Syriana

Syriana is a difficult political/economic thriller to watch on many levels, and challenging to process.

 

First of all the plot. Because George Clooney is in a film of this genre, we go in expecting it to be a political commentary and critique, and it is.  I have not read the book on which Syriana is based, See No Evil by Robert Baer (though I just ordered it from www.Amazon.com; it was out of stock at Barnes & Noble which I hit just after seeing the movie last Sunday),  but I want to. The film made me want to verify the truth of the film (even if the facts are not exact), because the film looks like a trip through the unsavory and unscrupulous underbelly of a world governed by the people who control the oil. And no, the United States does not come out looking good. The U.S. government, represented by the CIA (the only key female figure is like a vice-director of the CIA), looks really, really scary. Oil companies and the men (note men) who run them, even worse.

 

Syriana is directed by Stephen Gaghan who won an Academy Award for his script for the drug thriller Traffic in 2000. To be noted is that Stephen Soderbergh directed Traffic, and that Soderbergh and Clooney have an ongoing creative relationship that witnesses to their concerns about the world’s movement toward a global political economy over democracy, and profit over people. (Have you noticed the pattern coming from Hollywood yet? The Manchurian Candidate, In Good Company, The Constant Gardener and others? I don’t mind; I like films with ideas.)

 

Another sign of Soderbergh’s influence is Syriana’s technical style. It’s like a big screen dramatic version of the Soderbergh/Clooney HBO 2003 short-lived television series K-Street (a smart comedy I enjoyed.) There were myriad characters following lines of intrigue but we never knew enough to figure out the whole story because of the continual switching between the plot lines.

 

Syriana is a blend of Traffic for subject matter and K-Street for style. Oil is the drug, and there’s so much corruption at so many levels, it’s depressing. Syriana is not entertainment; it’s a sometimes blurry lesson in current events that is provokes (irritates) and evokes reflection and a response at the same time.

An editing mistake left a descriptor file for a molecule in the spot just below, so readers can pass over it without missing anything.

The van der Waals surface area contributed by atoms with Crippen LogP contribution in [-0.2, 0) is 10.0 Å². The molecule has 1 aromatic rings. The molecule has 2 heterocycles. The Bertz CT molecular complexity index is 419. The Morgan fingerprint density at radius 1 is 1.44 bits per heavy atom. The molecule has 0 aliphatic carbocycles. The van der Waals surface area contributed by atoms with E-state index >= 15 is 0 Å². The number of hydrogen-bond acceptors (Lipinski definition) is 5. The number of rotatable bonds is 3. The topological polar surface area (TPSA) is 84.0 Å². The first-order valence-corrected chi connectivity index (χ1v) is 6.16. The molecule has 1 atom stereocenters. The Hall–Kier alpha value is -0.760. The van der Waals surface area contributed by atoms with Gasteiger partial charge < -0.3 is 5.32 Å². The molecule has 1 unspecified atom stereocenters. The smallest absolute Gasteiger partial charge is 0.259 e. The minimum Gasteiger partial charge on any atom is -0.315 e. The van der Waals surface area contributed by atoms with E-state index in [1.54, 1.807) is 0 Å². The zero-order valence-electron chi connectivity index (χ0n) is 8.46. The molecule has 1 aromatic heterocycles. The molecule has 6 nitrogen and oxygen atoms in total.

Here’s my take on the plot; for the names of all the actors, please see www.imdb.org. I think this is what happens:

 

An oil company in Houston wants the oil contract from Kazakhstan, but they lose to China. Meanwhile, they are merging with another U.S. oil company to become the fifth largest oil concern in the world. The new company outbids the Chinese for the oil from a small Arabian country run by a dying Emir and his two prince sons. The new oil company is corrupt. A lawyer is hired to investigate the new company’s actions and ends up being corrupted as well. A CIA operative Bob (George Clooney) delivers two missiles to some Arabs, but one is stolen, lost. Bob writes memos about the situation in the Middle East, but no one in the CIA wants to read them (we are never sure why). Bob is recalled and then given an assignment: to assassinate the older prince, who does not seem to favor U.S.interests, but he outwits Bob in Beirut. Bob is tortured for information, then the CIA recalls him, takes away his passport, and wants to lose him.

 

Meanwhile, an attorney and economic advisor to the Emir in Geneva, Bryan, (Matt Damon) is unhappy with his job, but visits the Emir in Spain. There his oldest child is accidentally killed (or so it seems). When Bryan visits the older prince in his country, he gives the prince sage advice, and the prince offers to pay him to be his advisor. The prince is a good man who wants to modernize his country and build an infrastructure to benefit his people. But the younger prince has the ear of the Emir, and only wants the profit.

 

Things do not end well.

 

I thought all the performances were excellent, even if I didn’t follow every detail of the plot as it looped and cross-cut across the landscape of the politics of oil. The older prince, played by Shahid Ahmed, should get your attention, one because he acts his part with depth, and two because he turns out to embody the goodness and soul of the story from the Arab perspective, as Bryan from the economic side, and Bob, from the political dimension.

 

But everyone sells their soul at some point in this story, and that’s troubling. If everyone sells their souls for greed, power, and pride, then what does that portend for the soul of the world?

 

Politics of oil? what about ethics of oil?

 

Don’t miss this film; it will make you brood – and pray.

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